(7) To follow up on the previous point and of some of what you wrote, it is through experience in performance and by listening at concerts that our compositional skills are enhanced. If one has experience with instruments, experience reading and playing serious music, experience and training as a conductor (I have training but not experience on the latter), then it is through the INTEGRATION of these work experiences and musical skills that provides a budding composer with the skills needed for his or her 'trade' so to speak. Attending concerts and to get the full value for your money means being a SPONGE -- you soak up everything the musical experience is offering and providing to you.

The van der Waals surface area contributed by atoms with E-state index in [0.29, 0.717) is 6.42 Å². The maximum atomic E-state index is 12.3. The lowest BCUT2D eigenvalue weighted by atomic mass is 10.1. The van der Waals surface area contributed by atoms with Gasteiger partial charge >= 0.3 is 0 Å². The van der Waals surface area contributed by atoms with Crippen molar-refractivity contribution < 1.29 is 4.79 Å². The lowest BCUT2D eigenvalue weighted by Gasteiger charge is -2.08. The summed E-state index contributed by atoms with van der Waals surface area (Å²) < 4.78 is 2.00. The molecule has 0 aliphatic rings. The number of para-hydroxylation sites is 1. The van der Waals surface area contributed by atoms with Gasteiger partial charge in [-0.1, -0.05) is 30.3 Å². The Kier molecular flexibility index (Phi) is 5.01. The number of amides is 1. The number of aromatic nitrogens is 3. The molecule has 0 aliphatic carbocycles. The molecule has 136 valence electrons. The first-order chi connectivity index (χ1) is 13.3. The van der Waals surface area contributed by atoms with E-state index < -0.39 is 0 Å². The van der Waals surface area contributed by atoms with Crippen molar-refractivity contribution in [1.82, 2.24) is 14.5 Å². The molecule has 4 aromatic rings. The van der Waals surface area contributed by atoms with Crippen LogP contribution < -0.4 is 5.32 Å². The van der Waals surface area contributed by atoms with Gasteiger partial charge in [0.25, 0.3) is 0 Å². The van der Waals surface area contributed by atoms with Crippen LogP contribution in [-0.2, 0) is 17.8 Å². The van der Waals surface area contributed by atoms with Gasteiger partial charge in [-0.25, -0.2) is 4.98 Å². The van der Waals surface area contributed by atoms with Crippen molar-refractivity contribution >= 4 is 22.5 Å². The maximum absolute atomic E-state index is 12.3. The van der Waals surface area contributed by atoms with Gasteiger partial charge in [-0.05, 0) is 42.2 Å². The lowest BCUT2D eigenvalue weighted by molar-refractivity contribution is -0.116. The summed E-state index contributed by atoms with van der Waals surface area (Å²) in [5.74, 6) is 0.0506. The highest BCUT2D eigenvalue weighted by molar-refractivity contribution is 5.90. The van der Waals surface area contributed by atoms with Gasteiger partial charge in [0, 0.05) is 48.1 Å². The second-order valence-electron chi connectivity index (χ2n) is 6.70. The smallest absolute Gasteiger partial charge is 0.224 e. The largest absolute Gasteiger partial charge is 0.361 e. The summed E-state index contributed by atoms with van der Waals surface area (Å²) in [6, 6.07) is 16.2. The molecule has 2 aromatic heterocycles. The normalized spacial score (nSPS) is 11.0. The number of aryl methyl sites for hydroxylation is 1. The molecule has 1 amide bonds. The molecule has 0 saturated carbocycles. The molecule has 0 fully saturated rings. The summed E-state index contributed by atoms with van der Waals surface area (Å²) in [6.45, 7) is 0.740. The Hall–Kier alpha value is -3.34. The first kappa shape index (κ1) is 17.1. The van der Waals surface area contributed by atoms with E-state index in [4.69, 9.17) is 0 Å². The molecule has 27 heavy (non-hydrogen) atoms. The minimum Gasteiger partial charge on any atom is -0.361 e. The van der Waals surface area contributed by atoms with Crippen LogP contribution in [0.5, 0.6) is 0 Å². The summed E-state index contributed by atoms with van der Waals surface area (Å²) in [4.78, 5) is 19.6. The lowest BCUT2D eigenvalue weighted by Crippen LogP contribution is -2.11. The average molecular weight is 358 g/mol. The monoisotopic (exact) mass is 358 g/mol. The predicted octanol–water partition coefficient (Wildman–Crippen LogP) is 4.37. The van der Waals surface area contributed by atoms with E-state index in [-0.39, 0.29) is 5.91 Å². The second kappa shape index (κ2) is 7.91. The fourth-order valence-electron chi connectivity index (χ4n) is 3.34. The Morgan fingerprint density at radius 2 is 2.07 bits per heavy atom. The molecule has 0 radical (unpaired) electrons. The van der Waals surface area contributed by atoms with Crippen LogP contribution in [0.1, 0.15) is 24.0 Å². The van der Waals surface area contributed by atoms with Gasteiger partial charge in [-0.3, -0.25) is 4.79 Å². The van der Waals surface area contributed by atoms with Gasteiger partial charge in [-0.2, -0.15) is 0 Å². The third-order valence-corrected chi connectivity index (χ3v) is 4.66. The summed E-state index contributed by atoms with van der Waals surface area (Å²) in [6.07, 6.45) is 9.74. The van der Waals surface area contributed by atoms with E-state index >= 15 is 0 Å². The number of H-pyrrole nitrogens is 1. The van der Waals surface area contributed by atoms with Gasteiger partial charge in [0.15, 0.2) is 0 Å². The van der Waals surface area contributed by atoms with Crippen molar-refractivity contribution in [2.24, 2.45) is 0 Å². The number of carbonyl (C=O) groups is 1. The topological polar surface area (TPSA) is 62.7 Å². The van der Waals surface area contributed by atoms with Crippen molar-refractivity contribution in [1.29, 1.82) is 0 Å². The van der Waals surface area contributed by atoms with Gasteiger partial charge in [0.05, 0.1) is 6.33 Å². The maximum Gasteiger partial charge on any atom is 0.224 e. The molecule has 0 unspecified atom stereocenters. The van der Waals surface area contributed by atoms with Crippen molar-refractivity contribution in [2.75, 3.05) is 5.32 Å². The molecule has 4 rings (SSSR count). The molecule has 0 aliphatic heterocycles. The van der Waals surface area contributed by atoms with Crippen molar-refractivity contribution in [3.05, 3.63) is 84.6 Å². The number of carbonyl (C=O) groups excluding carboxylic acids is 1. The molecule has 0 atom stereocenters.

(8) It is a live concerts, even small ones, where sometimes recordings are made. I have bought recordings sold to me that were made with virtual instruments. I would advise people not to do that. There is definitely a big difference between listening to a recording of real instruments and of live voices compared to listening to virtual instruments and voices. Have you ever had an éclair bought from a nice bakery made with faux whipping cream? And then have you ever had an éclair home-made with real whipping cream? One sticks in your mouth and makes you choke; the other sends you into fits of ecstasy.